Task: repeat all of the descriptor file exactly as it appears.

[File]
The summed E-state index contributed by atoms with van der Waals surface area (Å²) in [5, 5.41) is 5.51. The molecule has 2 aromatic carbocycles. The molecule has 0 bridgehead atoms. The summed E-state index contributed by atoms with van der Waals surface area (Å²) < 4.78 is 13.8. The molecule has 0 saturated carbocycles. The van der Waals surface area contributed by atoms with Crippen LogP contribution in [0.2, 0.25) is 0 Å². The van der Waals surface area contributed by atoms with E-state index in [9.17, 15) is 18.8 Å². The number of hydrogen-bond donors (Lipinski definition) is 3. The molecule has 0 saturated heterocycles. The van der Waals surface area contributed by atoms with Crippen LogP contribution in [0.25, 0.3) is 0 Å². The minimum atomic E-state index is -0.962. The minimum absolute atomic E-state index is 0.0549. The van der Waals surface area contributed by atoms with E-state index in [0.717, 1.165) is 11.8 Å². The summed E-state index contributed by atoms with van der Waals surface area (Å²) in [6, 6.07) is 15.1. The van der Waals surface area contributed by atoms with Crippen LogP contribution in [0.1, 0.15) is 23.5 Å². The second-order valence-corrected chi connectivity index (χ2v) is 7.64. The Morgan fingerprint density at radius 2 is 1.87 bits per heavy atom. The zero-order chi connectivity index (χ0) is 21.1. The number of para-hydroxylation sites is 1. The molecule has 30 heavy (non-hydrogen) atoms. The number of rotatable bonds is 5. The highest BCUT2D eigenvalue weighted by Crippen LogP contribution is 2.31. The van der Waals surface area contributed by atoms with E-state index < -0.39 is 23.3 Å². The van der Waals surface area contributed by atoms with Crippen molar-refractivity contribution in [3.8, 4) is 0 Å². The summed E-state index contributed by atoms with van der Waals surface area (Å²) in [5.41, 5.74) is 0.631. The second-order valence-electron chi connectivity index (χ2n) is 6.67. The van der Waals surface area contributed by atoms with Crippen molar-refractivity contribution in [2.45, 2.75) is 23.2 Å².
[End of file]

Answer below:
The summed E-state index contributed by atoms with van der Waals surface area (Å²) in [5, 5.41) is 5.51. The molecule has 2 aromatic carbocycles. The molecule has 0 bridgehead atoms. The summed E-state index contributed by atoms with van der Waals surface area (Å²) < 4.78 is 13.8. The molecule has 0 saturated carbocycles. The van der Waals surface area contributed by atoms with Crippen LogP contribution in [0.2, 0.25) is 0 Å². The van der Waals surface area contributed by atoms with E-state index in [9.17, 15) is 18.8 Å². The number of hydrogen-bond donors (Lipinski definition) is 3. The molecule has 0 saturated heterocycles. The van der Waals surface area contributed by atoms with Crippen LogP contribution in [0.25, 0.3) is 0 Å². The minimum atomic E-state index is -0.962. The minimum absolute atomic E-state index is 0.0549. The van der Waals surface area contributed by atoms with E-state index in [0.717, 1.165) is 11.8 Å². The summed E-state index contributed by atoms with van der Waals surface area (Å²) in [6, 6.07) is 15.1. The van der Waals surface area contributed by atoms with Crippen LogP contribution in [0.1, 0.15) is 23.5 Å². The second-order valence-corrected chi connectivity index (χ2v) is 7.64. The Morgan fingerprint density at radius 2 is 1.87 bits per heavy atom. The zero-order chi connectivity index (χ0) is 21.1. The number of para-hydroxylation sites is 1. The molecule has 30 heavy (non-hydrogen) atoms. The number of rotatable bonds is 5. The highest BCUT2D eigenvalue weighted by Crippen LogP contribution is 2.31. The van der Waals surface area contributed by atoms with E-state index < -0.39 is 23.3 Å². The van der Waals surface area contributed by atoms with Crippen molar-refractivity contribution in [3.8, 4) is 0 Å². The summed E-state index contributed by atoms with van der Waals surface area (Å²) in [5.41, 5.74) is 0.631. The second-order valence-electron chi connectivity index (χ2n) is 6.67. The van der Waals surface area contributed by atoms with Crippen molar-refractivity contribution in [2.45, 2.75) is 23.2 Å².